- Each plant pot was named “Controlled”, “Acidic”, and “Basic”, respectively. The plants were named “A” and “B” in each plant pot.
- 10mL of pH 2.35 was evenly distributed around the soil of Plant A in the Acidic plant pot. 10mL of pH 4 was evenly distributed around the soil of Plant B in the Acidic Plant Pot.
- 10mL of pH 7.25 was evenly distributed around the soil of Plant A of the Basic plant pot. 10mL of pH 10 was evenly distributed around the soil of Plant B of the Basic plant pot.
- Steps 7 to 8 were repeated for the next three days. The heights of the plants were measured and recorded during these steps. Qualitative observations were recorded during said steps.
Qualitative Observations and Analysis
Controlled Soil Plants (A and B): Both plants appear healthy; they have supple, herbaceous stems with soft, white trichome covering them. The plants are light green in colour and have multiple small, plump leaves with pinnate venation that are whorled. Acidic Soil Plants (A and B): The plants appear to be stunted in height. However, they still retain supple and springy stems covered in trichome and are light green. Basic Soil Plants (A and B): The plants seem to be stunted in height. They still retain supple and springy stems covered in trichome and are light green.
Controlled Soil Plants (A and B): The plants have grown significantly in height. They have bigger leaves attached to the stem by petioles, which appear to be thicker and stronger than previously observed in Day 1. The white, fuzzy trichome covering the stems are more prominent. The plants appear healthy and have a light green colour. Acidic Soil Plants (A and B): The plants appear to be slightly wilted. The stems are slightly limp and curves downwards; they do not provide support. The plants have not retained their light green colour, but have slightly yellowed. The leaves appear to be generally unaffected; however, some of the smaller leaves are limp to the touch. The plants have lost height significantly and appear to be extremely stunted. Basic Soil Plants (A and B): The plants appear to be slightly wilted. The stems are slightly limp and curve downwards and thus are unable to support the plants well. The plants have lost their initial colour and appear paler. The leaves have remained healthy and are not wilted. Plant A has grown slightly; however, Plant B has drastically reduced in height and appears stunted.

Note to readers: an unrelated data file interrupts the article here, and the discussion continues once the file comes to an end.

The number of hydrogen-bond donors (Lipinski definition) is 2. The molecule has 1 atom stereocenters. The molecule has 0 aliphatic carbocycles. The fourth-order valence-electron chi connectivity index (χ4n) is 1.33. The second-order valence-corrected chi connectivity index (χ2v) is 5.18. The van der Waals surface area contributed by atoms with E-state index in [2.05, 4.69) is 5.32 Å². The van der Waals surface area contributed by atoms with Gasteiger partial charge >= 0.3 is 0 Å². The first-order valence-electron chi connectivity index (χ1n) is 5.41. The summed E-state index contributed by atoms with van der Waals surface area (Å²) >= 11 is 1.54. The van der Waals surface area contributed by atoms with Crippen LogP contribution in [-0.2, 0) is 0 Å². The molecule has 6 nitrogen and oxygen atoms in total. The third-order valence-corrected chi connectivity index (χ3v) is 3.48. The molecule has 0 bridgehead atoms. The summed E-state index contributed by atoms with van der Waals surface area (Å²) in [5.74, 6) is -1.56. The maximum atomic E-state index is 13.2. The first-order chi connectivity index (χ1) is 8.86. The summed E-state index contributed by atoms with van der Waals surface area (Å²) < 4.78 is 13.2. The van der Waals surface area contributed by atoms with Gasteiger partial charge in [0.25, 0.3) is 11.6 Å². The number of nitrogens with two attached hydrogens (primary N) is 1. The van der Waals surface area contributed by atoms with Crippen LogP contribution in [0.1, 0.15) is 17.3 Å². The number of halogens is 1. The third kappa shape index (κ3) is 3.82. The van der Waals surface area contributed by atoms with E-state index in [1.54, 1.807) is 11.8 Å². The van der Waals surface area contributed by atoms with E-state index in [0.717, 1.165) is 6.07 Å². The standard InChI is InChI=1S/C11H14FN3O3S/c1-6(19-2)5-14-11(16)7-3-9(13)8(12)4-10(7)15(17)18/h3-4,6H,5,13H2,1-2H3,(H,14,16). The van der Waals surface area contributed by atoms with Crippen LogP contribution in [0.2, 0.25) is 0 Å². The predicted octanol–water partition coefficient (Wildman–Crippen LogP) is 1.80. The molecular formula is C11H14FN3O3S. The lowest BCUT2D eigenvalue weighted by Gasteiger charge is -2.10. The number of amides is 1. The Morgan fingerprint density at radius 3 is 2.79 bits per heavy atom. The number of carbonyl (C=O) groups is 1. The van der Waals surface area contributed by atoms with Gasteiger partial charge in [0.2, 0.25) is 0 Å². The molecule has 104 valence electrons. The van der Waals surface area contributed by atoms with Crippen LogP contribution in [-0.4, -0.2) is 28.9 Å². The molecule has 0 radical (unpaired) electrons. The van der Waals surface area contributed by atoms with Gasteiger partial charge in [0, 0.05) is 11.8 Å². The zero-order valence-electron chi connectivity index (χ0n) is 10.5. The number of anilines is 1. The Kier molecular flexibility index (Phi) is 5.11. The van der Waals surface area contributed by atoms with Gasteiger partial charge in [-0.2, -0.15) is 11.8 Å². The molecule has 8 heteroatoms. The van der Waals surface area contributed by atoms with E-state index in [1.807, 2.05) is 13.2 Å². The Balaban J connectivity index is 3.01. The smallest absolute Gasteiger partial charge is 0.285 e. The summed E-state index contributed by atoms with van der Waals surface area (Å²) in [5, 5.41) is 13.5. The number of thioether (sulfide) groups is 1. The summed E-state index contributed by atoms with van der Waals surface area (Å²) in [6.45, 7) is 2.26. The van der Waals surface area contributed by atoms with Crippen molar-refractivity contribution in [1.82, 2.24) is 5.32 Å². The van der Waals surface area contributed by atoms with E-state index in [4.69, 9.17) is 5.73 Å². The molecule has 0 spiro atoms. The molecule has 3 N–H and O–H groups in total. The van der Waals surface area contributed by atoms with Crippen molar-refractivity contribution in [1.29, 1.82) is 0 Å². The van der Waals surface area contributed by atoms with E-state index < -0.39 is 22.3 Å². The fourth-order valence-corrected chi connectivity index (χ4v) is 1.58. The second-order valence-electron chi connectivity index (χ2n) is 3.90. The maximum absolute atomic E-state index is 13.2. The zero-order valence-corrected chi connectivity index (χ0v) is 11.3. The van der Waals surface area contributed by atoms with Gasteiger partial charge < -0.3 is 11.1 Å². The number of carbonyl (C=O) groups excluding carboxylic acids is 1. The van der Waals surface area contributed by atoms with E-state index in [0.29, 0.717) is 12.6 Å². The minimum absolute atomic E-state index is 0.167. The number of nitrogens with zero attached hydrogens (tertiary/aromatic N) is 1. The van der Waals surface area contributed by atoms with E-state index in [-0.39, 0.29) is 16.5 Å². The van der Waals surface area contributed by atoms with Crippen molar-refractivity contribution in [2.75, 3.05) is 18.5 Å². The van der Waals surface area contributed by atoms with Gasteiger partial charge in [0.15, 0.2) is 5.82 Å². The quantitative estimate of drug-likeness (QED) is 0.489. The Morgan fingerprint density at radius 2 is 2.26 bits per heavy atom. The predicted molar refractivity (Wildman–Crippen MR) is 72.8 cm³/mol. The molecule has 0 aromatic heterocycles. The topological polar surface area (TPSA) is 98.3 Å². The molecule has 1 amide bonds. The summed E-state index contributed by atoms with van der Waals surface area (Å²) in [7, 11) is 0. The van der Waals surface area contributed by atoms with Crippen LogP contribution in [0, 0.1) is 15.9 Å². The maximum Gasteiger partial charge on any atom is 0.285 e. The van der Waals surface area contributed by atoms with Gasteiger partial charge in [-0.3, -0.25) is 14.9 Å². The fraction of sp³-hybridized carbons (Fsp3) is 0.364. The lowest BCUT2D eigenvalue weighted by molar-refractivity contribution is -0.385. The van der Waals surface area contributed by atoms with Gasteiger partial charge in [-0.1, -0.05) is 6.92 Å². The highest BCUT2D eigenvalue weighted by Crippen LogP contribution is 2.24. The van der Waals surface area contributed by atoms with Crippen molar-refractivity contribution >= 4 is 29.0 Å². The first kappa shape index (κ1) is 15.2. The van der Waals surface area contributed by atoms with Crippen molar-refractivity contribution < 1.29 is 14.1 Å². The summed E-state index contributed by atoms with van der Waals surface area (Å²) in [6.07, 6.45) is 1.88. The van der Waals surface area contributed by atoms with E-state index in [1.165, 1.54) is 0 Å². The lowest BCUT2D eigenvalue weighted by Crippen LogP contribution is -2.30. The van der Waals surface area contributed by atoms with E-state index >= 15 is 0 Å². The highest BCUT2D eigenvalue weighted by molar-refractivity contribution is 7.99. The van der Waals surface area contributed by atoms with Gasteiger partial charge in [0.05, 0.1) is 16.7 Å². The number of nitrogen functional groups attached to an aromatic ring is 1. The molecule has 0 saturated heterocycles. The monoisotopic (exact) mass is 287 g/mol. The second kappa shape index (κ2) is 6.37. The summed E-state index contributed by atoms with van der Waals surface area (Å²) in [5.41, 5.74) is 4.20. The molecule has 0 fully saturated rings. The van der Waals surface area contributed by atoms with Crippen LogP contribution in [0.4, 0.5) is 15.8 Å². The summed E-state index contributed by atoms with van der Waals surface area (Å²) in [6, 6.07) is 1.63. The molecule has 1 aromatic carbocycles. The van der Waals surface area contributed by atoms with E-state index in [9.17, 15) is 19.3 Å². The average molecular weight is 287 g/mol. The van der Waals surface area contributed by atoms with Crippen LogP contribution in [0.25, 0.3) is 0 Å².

Controlled Soil Plants (A and B): The plants have not grown significantly in height. However, they appear to be healthy; the stems are longer and are covered in white trichome that are more prominent. In addition, they have retained their suppleness. In addition, the leaves have grown bigger and have thicker veins. Several lateral buds have grown on the stem. Acidic Soil Plants (A and B): The plants appear to be wilted, and more significantly than on Day 2. The stems are limp and have lost most of its fuzzy white trichome. The leaves are wilted and shriveled. Plant A has grown, but it is insignificant. In contrast, Plant B has grown significantly, although it appears to be limp. Basic Soil Plants (A and B): The plants appear to be pale and are slightly limp. The leaves are generally unaffected- only the smaller leaves have completely wilted. The stems are slightly wilted and have lost some of its trichome. There are no signs of leaf growth. However, Plant A and B have both grown significantly in height.